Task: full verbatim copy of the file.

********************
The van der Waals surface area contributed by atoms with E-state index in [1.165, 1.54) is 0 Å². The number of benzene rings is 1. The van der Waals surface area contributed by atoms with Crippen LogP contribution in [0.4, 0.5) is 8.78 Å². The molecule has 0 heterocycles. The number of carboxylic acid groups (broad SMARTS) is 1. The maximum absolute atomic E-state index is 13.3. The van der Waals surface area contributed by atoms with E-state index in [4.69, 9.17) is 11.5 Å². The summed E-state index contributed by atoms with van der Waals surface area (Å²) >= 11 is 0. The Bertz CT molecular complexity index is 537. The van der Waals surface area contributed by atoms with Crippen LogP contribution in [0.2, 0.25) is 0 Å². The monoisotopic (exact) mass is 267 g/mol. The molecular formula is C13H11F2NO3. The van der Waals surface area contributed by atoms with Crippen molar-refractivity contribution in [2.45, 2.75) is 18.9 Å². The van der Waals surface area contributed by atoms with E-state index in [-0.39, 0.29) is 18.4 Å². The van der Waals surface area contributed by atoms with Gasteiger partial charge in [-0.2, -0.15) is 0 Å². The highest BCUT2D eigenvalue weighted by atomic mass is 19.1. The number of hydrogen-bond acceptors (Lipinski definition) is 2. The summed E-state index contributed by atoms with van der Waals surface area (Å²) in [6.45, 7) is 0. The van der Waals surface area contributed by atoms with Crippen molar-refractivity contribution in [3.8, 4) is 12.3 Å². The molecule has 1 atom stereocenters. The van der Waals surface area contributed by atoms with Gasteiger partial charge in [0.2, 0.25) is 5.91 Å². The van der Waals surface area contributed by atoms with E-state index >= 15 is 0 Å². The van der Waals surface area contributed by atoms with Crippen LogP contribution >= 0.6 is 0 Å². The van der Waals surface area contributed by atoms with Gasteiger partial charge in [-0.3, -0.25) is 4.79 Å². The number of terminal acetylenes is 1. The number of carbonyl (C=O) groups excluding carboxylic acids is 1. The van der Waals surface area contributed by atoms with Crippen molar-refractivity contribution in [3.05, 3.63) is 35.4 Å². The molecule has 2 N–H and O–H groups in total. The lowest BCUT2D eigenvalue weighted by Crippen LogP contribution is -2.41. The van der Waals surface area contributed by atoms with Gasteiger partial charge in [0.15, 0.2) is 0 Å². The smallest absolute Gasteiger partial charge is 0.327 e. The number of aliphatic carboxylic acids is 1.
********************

The van der Waals surface area contributed by atoms with E-state index in [1.165, 1.54) is 0 Å². The number of benzene rings is 1. The van der Waals surface area contributed by atoms with Crippen LogP contribution in [0.4, 0.5) is 8.78 Å². The molecule has 0 heterocycles. The number of carboxylic acid groups (broad SMARTS) is 1. The maximum absolute atomic E-state index is 13.3. The van der Waals surface area contributed by atoms with E-state index in [4.69, 9.17) is 11.5 Å². The summed E-state index contributed by atoms with van der Waals surface area (Å²) >= 11 is 0. The Bertz CT molecular complexity index is 537. The van der Waals surface area contributed by atoms with Crippen LogP contribution in [0.2, 0.25) is 0 Å². The monoisotopic (exact) mass is 267 g/mol. The molecular formula is C13H11F2NO3. The van der Waals surface area contributed by atoms with Crippen molar-refractivity contribution in [2.45, 2.75) is 18.9 Å². The van der Waals surface area contributed by atoms with E-state index in [-0.39, 0.29) is 18.4 Å². The van der Waals surface area contributed by atoms with Gasteiger partial charge in [-0.2, -0.15) is 0 Å². The highest BCUT2D eigenvalue weighted by atomic mass is 19.1. The number of hydrogen-bond acceptors (Lipinski definition) is 2. The summed E-state index contributed by atoms with van der Waals surface area (Å²) in [6.45, 7) is 0. The van der Waals surface area contributed by atoms with Crippen molar-refractivity contribution in [3.8, 4) is 12.3 Å². The molecule has 1 atom stereocenters. The van der Waals surface area contributed by atoms with Gasteiger partial charge in [0.2, 0.25) is 5.91 Å². The van der Waals surface area contributed by atoms with E-state index >= 15 is 0 Å². The van der Waals surface area contributed by atoms with Crippen LogP contribution >= 0.6 is 0 Å². The van der Waals surface area contributed by atoms with Gasteiger partial charge in [-0.3, -0.25) is 4.79 Å². The number of terminal acetylenes is 1. The number of carbonyl (C=O) groups excluding carboxylic acids is 1. The van der Waals surface area contributed by atoms with Crippen molar-refractivity contribution in [3.05, 3.63) is 35.4 Å². The molecule has 2 N–H and O–H groups in total. The lowest BCUT2D eigenvalue weighted by Crippen LogP contribution is -2.41. The van der Waals surface area contributed by atoms with Gasteiger partial charge in [0.15, 0.2) is 0 Å². The smallest absolute Gasteiger partial charge is 0.327 e. The number of aliphatic carboxylic acids is 1.